Asperger's Syndrome Subtypes | "Logic Boy" | Autism - FamilyEducation

Asperger Subtype: "The Logic Boy"

This article explores the Logic Boy, one of the three general subtypes of Asperger children.

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Characteristics

This child or teen needs to know the reasons for the rules before he is okay. Blindly accepting your rules is not the way he operates. He wants to know the reasons behind your actions, why something is done a certain way, and it has to make sense to him. If it seems too arbitrary, it's not an adequate reason in his mind, and he won't listen. His coping strategy is to try to make sense of the world through logic, reasoning, and rational thought. He wants the world to be a place with order and rationality to it. This reduces his anxiety. He may ask lots of questions about how the world works. He uses his very well-developed logical mind to understand what is going on, and you need to give him the reasoning behind a decision or an action.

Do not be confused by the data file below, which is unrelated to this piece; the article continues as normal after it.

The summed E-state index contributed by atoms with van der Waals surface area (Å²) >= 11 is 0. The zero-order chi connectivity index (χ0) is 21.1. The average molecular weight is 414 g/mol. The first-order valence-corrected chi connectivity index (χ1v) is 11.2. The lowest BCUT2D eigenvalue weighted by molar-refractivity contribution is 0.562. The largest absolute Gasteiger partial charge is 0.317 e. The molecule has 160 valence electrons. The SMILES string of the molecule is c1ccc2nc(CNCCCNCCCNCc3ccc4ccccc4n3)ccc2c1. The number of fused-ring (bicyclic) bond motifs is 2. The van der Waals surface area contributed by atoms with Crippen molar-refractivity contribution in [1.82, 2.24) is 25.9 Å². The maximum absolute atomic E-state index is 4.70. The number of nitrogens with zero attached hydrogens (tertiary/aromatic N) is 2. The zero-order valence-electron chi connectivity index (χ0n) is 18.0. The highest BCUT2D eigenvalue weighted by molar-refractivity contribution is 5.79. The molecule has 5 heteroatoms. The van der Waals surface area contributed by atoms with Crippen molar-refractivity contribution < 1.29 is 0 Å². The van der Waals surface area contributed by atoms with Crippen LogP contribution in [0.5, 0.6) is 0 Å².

He is often a very bright boy with a high IQ. He usually becomes more flexible when he knows the reason for something. The rule alone is not sufficient. After you have explained the reason for your request, many behavioral issues decrease. However, he may not accept your logic unless it is quite convincing, because he may very well have his own reasons and explanations. His view of the world is based on logic and reasons, which can also cause him to become overanalytical. In this case, he often cannot function appropriately because he never gets past the analysis stage to the action stage. He suffers from "analysis paralysis." Remember, not every Logic Boy has all of these characteristics.

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